Video Premiere: KillKount — ‘Memento Mori’

“You could leave life right now,” Marcus Aurelius muses in Meditations. “Let that determine what you do and say and think.”

Let that also, the Roman Emperor might have added a couple millennia later after jamming Konflict & Terror — the musically unrelenting, philosophically uncompromising, ultra-brutal debut full-length from Indian death metal warriors KillKount — determine the riffs you play and the messages you growl.

Which brings us to the video for album opener “Memento Mori,” exclusively streaming below. Check it out and then dig a little deeper via a short interview with guitarist Divyanshu Gupta. Konflict & Terror is out March 13.

What is the “Memento Mori” origin story?

“Memento Mori” is a gritty outlook on the consequences and morality of warfare. It switches to the perspective of a soldier inside a battlefield, and his spiked adrenaline that aids his kill streak, and also becomes the reason why he survives. It talks about, how the reasoning of the higher ups can mean nothing for the soldiers sent off to die in battle, for whom the concepts of politics and justice don’t matter, and it is only the moment where they do or die. Memento Mori, is the perfect introduction to the record, since this theme is recurring in a bunch of songs in different perspectives.

Tell me more about the full record and how it fits into the Killkount story.

Konflict & Terror is about cyclic patterns of violence found in human kind. It’s about our cruel natural tendencies that is evident through recorded history and the current world, which suggests that true peace just might not be achievable.

If the opening track is from the perspective of a soldier in battle, the title track that follows is like a commentary on these repetitive patterns. The next track, an interlude (“HollowKast”) is a sonic scene from a post nuclear attack and ties thematically into the following track (“W.M.D.”) which is a song from the perspective of a nuclear weapon, bragging about its destructive capabilities. “Korruption Kauses Katastrophe” is a re-work of ou debut single that came out in 2017. It’s about the role of corruption in pissing people off enough that they have to take things in their own hands.
“Schizophrenic Machine Kill” delves into the mind of a serial killer and his reasoning for why he does what he — or she! — does. “Korpsified!” is just some stupid word I came up with as a kid, which basically means “dead.” The song is about human kind’s inflated ego and some existential nihilism.
“The Koffin Feeder” is our tribute to the best written comic book character, The Punisher. His story is of Konflict & Terror.

Finally, the album closer “Limbless” goes back to the centric theme of the album, and talks about how post war, all entities are limbless. No good ever comes out of conflicts ever. Both parties suffer major losses, and those alk are lives lost for the propoganda of higher ups, who never set foot in battle. It also briefly mentions PTSD, since even the people survive are never the same. So its about how warfare crippling in various ways.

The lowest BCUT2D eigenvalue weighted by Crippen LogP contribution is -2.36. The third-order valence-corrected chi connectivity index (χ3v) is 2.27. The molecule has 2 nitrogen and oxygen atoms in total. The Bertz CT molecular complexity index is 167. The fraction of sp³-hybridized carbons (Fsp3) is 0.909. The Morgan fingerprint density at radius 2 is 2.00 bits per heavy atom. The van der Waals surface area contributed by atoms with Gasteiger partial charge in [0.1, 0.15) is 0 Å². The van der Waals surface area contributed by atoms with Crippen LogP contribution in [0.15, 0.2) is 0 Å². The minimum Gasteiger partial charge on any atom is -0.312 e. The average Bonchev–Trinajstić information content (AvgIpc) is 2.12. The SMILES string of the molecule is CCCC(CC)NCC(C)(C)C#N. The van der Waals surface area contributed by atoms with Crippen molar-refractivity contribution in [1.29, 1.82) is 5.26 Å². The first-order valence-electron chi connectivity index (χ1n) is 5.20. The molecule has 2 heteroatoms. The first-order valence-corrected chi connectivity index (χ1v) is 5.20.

It seems as if the metal and hardcore scene in India is really on the upswing. Is there any particular misconception people have about Indian metal?

The biggest misconception I think, is the fact that Indian metal scene is a new and budding culture. Actually, the scene just recently started getting attention from outside the country in the last few years. There have always been a lot of bands making really kickass music and performing live whenever they can. But recently, i feel bands have started paying attention to the business aspect of the music business, which is why more attention is being paid to the Indian scene lately. These are all good signs for bands like us that are just making their way into the global scene with our debut release.
I personally was introduced to metal at a very early age through VH1s Headbangers Ball that featured songs by Pantera and sometimes Megadeth and Slayer. I was fascinated to find out as a kid, that there were bands in India that are making original music, and it compelled me to form a band of my own.

Finally, in press materials you reference the “current socio-political” atmosphere. Can you flesh that out a little more for people perhaps not familiar with Indian politics and how it helped inspire the record?

Without going into specifics, it’s not just the socio-political climate in the country, it’s the world! The more you pay attention to what’s going on, the more you realise that maybe the world does need a war. Because purposelessness has made the world pretty fucking stupid. Bigoted leaders are trying their best to brew as much conflict and terror as they can in the world. They try to divide people, spread hate, and push their own propoganda forward. I dont think any world leader has the interest of their country in mind. I think its all about their own propoganda, and getting the best out of their power while they still have it. Which is why i feel like Democracy is a flawed concept. All this hatred in the world gives our record the voice it needs. The album on a whole is an observation, and i hope it reaches everyone that can relate to these observations.